The ChromoTek GFP-Trap® is a ready to use affinity resin for immunoprecipitation (IP) of GFP-fusion proteins.
GFP-Trap consists of an anti-GFP Nanobody/ VHH coupled to agarose beads, magnetic agarose beads or Dynabeads. ChromoTek’s GFP-Trap is referenced in more than 1,600 scientific articles and is the gold standard for IP of GFP fusion proteins.
GFP, EGFP, CFP, YFP, BFP and many more GFP derivatives, see:
Fluorescent protein specificity table
Immunoprecipitation (IP) / Co-IP
Mass spectrometry (MS)
Enzyme activity measurements
anti-GFP VHH, GFP VHH, GFP-Binding-Protein, GFP Nanobody or anti-GFP single domain antibody (sdAb)
Benefit from GFP-Trap for Immunoprecipitation (IP)
- Effective pulldown of GFP-fusion proteins for consistent results
- No heavy & light antibody chains, short incubation (5-30 min)
- Extraordinary binding, also under harsh conditions
- Very high affinity (KD=1 pM) to bind even low abundant proteins
- Reliable gold standard with more than 1,500 publications
What GFP-Trap shall I use?
- GFP-Trap Agarose, when lowest background and high binding capacity IP is needed.
- GFP-Trap Magnetic Agarose, when magnetic separation and high binding capacity IP is needed.
- GFP-Trap Dynabeads, when very large proteins/complexes are investigated, and magnetic separation is needed for IP.
Comparison of matrices & properties
We offer GFP-Trap as Agarose, Magnetic Agarose, and Dynabeads.
|GFP-Trap Agarose||GFP-Trap Magnetic Agarose||GFP-Trap Dynabeads|
|Size GFP-tagged protein*||Small to large||Small to large||Small to very large|
* Does depend on protein size and shape, protein multimers, complexes and interaction partners
Extraordinary stable & reliable binding
- Dissociation constant KD of 1 pM
- Stable up to 80°C, 1 mM DTT, 3 M Guanidinium•HCl, 8 M Urea, 2 M NaCl, 2 % Nonidet P40 Substitute, 1 % SDS, 1 % Triton X-100 (GFP-Trap Dynabeads: 10mM DTT, 0,2% SDS)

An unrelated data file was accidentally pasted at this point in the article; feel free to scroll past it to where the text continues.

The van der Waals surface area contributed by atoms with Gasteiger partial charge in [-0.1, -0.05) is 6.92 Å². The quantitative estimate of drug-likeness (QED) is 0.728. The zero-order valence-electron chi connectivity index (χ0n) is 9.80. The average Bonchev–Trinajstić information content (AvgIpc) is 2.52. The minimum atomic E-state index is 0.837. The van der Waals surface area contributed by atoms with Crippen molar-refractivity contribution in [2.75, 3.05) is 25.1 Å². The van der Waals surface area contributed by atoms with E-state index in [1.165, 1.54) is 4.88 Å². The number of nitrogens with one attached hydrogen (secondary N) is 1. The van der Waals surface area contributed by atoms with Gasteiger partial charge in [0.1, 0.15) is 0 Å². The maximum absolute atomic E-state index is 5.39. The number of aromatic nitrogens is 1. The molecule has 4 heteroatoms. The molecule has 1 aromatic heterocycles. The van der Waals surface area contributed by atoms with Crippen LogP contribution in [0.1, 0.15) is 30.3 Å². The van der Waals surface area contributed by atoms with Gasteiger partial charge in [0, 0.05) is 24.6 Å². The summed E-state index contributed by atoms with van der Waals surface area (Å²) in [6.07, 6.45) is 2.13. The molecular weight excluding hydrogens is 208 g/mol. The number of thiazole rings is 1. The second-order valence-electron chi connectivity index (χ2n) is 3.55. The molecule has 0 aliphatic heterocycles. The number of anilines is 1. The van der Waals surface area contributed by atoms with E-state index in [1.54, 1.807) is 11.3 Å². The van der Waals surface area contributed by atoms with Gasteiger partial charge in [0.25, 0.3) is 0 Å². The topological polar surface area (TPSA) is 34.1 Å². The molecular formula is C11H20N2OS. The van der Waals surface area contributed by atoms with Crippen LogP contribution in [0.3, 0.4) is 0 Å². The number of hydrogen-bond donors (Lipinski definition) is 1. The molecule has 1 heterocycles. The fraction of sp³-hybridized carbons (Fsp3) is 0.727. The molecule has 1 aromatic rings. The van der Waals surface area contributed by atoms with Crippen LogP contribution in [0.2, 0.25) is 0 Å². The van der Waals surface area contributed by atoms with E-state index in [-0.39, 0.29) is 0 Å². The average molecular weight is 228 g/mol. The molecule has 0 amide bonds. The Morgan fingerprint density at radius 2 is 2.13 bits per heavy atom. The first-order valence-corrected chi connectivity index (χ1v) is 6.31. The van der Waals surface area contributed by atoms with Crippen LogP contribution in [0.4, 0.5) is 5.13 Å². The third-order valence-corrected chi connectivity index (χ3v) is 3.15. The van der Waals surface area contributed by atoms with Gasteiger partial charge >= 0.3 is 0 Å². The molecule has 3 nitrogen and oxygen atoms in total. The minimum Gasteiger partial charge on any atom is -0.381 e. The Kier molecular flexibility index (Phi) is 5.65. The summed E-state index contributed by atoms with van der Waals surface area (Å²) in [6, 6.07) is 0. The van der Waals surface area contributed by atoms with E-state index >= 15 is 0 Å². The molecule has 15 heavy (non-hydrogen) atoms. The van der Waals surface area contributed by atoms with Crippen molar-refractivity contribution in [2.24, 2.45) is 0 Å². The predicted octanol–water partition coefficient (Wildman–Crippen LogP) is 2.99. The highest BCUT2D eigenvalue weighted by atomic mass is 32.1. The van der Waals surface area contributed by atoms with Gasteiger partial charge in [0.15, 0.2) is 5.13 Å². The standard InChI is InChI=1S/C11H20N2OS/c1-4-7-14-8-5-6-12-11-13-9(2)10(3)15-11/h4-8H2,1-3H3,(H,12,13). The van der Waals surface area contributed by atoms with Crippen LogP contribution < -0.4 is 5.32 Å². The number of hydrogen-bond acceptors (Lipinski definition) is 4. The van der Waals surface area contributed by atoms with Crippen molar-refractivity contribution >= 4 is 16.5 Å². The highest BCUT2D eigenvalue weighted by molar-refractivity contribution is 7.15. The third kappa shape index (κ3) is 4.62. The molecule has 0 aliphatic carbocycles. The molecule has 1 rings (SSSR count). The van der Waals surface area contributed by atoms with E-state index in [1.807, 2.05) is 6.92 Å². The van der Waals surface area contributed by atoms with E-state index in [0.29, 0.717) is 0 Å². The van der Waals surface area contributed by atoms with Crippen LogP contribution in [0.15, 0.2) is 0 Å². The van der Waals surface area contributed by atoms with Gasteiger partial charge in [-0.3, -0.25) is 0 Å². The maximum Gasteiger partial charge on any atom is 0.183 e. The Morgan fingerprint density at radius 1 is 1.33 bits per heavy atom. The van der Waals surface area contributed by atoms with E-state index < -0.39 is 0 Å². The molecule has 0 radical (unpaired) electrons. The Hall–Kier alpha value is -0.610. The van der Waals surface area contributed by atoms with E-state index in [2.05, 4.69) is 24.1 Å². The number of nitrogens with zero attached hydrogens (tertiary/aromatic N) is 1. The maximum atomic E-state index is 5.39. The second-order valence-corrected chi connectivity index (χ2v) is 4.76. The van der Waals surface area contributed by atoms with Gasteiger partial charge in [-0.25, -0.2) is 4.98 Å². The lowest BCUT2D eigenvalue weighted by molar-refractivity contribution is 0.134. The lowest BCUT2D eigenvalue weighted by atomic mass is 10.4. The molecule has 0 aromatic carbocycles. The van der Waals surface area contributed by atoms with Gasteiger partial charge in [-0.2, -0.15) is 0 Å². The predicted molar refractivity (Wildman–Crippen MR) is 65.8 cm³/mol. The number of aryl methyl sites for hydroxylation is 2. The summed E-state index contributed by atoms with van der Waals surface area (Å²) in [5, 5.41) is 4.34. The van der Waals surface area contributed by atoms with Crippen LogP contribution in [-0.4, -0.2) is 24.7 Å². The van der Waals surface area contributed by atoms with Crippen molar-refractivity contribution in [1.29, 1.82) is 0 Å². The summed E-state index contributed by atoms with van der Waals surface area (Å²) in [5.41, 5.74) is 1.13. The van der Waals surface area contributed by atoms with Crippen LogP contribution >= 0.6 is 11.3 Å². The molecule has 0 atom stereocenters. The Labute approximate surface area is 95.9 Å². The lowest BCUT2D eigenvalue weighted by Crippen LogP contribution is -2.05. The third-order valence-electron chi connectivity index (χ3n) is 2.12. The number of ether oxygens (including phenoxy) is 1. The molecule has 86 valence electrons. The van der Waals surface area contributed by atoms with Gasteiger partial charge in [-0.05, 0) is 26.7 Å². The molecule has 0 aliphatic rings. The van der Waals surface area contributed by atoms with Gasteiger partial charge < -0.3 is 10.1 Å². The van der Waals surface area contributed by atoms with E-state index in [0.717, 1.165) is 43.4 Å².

- Fulfills highest requirements for antibody validation
- Structure and function are characterized
The GFP-Trap® specifically binds to most common GFP derivatives:
- AcGFP, Clover, eGFP, Emerald, GFP, GFP5, GFP Envy, GFP S65T, mGFP, mPhluorin, PA-GFP, Superfolder GFP, TagGFP, TagGFP2, monomeric eGFP A206K
- YFP, Citrine, eCitrine, eYFP, Venus, Ypet
Green Fluorescent Protein (GFP) was first isolated from the jellyfish Aequorea victoria in 1962 by Osamu Shimomura. 30 years later, Douglas Prasher eventually managed to clone the sequence of GFP and Martin Chalfie expressed this sequence in vivo. Later, the work of Roger Tsien’s lab led to the development of the research tool(s) GFP. Simomura, Chalfie, and Tsien were awarded the Nobel Prize in 2008.
Scientists developed many GFP variants with different functional and spectral properties. The first significant improvement of GFP was mutation S65T, which increased intensity and stability of the fluorescence signal. The main excitation peak has been shifted to 488 nm (Heim et al., 1995). EGFP is an engineered version of GFP, which facilitates the practical use of GFP in a variety of different organisms and cells.
GFP-Trap is the gold standard
The best anti-GFP antibody for immunoprecipitation: GFP-Trap
Our customers published more than 1,500 scientific articles referencing GFP-Trap. That’s awesome! The GFP-Trap is the most frequently cited monoclonal anti-GFP antibody and the gold standard for immunoprecipitation of GFP-fusion proteins.
When ChromoTek introduced the GFP-Trap back in 2008, it pioneered the use of GFP-fusion proteins: For the first time, their effective pull-down was possible. Today, scientists apply GFP-Trap in a multitude of experiments for GFP-tagged proteins because of its outstanding performance.
Application notes & white papers
- Capture Surface for Biacore assays
- Chromatin Immunoprecipitation (ChIP) Protocol for A. thaliana
- Elution of GFP-fusion protein from the GFP-Trap
- GST- & GFP- nanobodies for bead-based protein arrays e.g. Luminex®
- On-bead digest protocol for mass spectrometry
- On-bead enzyme assay
- Ubiquitination of GFP-tagged proteins
"Your GFP-Trap is great! I have never seen such efficient reagent for pulldown."
Prof. Dr. Tomoyuki Tamata
University of Dundee
Only for research applications, not for diagnostic or therapeutic use!